Parameters of CCD/CMOS detectors for Neutron or X-ray Imaging

The largest markets are for consumer cameras, industrial or security applications, and biological science, all of which have different requirements to neutron imaging. We use cameras designed for amateur astronomy, where the technical requirements are closest to those needed for neutron imaging (longer, low noise exposures with high dynamic range). We make small cameras for beam alignment, and large cameras for tomographic imaging.

In general, choose the smallest, cheapest camera compatible with your requirements, and eventually trade-up if necessary.

Our Choice of CCD and CMOS detectors.

Detector Slim CCD Slim CMOS Fast CMOS Square CMOS FS60 CCD VS60 CCD CMOS7.1 4/3" CMOS APS-C CMOS FullFrame ICON-L
Type Interline
No. Pixels 752 x 580 1920x1200 1600x1100 3000x3000 2759x2200 2759x2200 3208x2200 4144x2822 6248x4176 9576x6388 2048x2048
Diag. mm 8 (1/2") 13 (1/1.2") 17 (1.1") 16 (1.1") 16 (1") 16 (1") 17 (1.1") 23 (4/3") 28 (APS-C) 43 (35mm) 39 (square)
Image mm 6.46x4.81 11.25x7.03 14.4x9.9 11.3x11.3 12.53x9.99 12.53x9.99 14.4x9.9 19.1x13 23.5x15.7 36 x 24 27.6x27.6
Pixel size 8.6 µm 5.86 µm 9.0 µm 3.76 µm 4.54 µm 4.54 µm 4.5 µm 4.6 µm 3.76 µm 3.75 µm 13.5 µm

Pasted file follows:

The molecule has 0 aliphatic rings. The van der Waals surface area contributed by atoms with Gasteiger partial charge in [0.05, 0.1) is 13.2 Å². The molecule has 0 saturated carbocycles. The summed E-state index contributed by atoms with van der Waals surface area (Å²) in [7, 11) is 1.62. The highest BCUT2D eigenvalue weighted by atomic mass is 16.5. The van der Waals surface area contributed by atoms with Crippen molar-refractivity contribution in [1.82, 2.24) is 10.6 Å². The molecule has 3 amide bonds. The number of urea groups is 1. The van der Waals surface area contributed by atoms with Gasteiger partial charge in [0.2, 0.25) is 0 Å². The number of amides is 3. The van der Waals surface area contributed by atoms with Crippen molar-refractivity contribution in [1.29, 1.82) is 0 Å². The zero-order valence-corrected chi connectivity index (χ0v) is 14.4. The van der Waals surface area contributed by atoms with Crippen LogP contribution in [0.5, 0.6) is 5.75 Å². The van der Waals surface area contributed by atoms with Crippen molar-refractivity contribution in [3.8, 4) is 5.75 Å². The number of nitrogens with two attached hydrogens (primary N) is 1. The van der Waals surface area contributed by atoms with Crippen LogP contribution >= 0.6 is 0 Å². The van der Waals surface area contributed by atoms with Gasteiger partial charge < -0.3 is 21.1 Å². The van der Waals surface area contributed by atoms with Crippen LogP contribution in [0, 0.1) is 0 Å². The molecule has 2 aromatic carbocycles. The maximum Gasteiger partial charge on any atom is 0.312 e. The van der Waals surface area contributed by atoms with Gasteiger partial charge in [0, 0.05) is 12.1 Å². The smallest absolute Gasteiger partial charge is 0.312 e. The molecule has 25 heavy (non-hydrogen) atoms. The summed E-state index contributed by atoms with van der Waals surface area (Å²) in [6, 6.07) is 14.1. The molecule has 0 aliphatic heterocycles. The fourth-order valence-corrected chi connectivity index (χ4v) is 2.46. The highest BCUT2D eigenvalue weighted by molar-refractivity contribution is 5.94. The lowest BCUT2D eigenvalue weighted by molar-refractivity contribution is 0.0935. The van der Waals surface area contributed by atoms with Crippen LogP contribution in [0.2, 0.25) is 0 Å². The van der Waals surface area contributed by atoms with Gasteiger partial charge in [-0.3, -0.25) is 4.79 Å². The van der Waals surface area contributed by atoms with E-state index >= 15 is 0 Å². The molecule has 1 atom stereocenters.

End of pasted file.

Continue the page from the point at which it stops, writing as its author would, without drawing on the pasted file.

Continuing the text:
Q. effic ~75% ~80% ~80% ~80% ~70% ~70% ~75% ~90% ~90% 90%
Fullwell ~40,000 e- ~30,000 e- ~80,000 e- ~50,000 e- ~20,000 e- ~20,000 e- ~20,000 e- ~66,000 e- ~50,000 e- ~50,000 e- 100,000 e-
Read noise 10 e- 7 e- 5 e- 3 e- 5 e- 6 e- 3 e- 1.2-7.3 e- 1.0-3.3 e- 1.5-3.5 e- 2.9 e-
Dark e-/p/s <0.1@25°C ~1.0@45°C ~2.5@45°C 0.001@-20°C 0.0004@-10°C 0.0004@-10°C 0.03@-10°C 0.002@-20°C 0.003@0°C 0.003@0°C .0004@-70°C
Cooling uncooled uncooled uncooled uncooled/Δ-35°C Δ-27°C Δ-35°C Δ-35°C Δ-35°C Δ-35°C Δ-35°C Δ-70°C
Frame Rate 0.5 fps 18 fps *120 fps ^20-100 fps 0.2 fps 1 fps 30 fps 16 fps 3.5 fps 3 fps 1 fps
A/D Readout 16-bits 12-bits 12-bits 14-bits 16-bits 16-bits 12-bits 14-bits 16-bits 16-bits 16-bits
Binning hardware software software software hardware hardware software software software software hardware
Lens Type Tam f/1.0 Tam f/1.2 Fuji f/1.4 Fuji f/1.4 Fuji f/1.4 Fuji f/1.4 Fuji f/1.4 M43 f/0.95 M43 f/0.95 50mm f/1.2 50mm f/1.2
Mount CS- C- C-M43- C-M43- C-F- C-F- C-F- M43- M43-F- F- F-
Usual Dist 150mm 150mm 200mm 200-500mm 200-500mm 200-500mm 200-500mm 200-500mm 350-500mm 500mm 500mm
Usual FOV 75 x 50mm 100x100mm 100x100mm 100x100mm 100x100mm 200x250mm 200x250mm 200x250mm 200x250mm 200x250mm 200x250mm
Pixel @FOV 150 µm 85 µm 90 µm 35-70 µm 45-90 µm 90 µm 90 µm 60 µm 50 µm 30 µm 100 µm
Trigger Software Software Software Software Software Software/GPIO Software Software Software Software Software
Interface USB 2.0 USB2/GigE USB3/GigE USB3 USB2/GigE USB2 USB3/GigE USB3 USB3 USB3 Andor
1 1 1.5 1.7-2 4 6 5 3 5 9 50

     The Andor ICON-L is shown for comparison. The collimation and quality of your neutron beam-line will usually be the limiting factor for neutron imaging, not the camera.

Choosing an Imaging Camera - More is not always Better

  • A Lens aperture of f/1.0 transmits x2 as much light as an aperture of f/1.4, so fast lenses have advantages.
  • The lens flange-focal distance limits the choice of available lenses. Mirrorless CMOS cameras have much shorter FFDs (~20mm) than older SLR-type cameras (~45mm).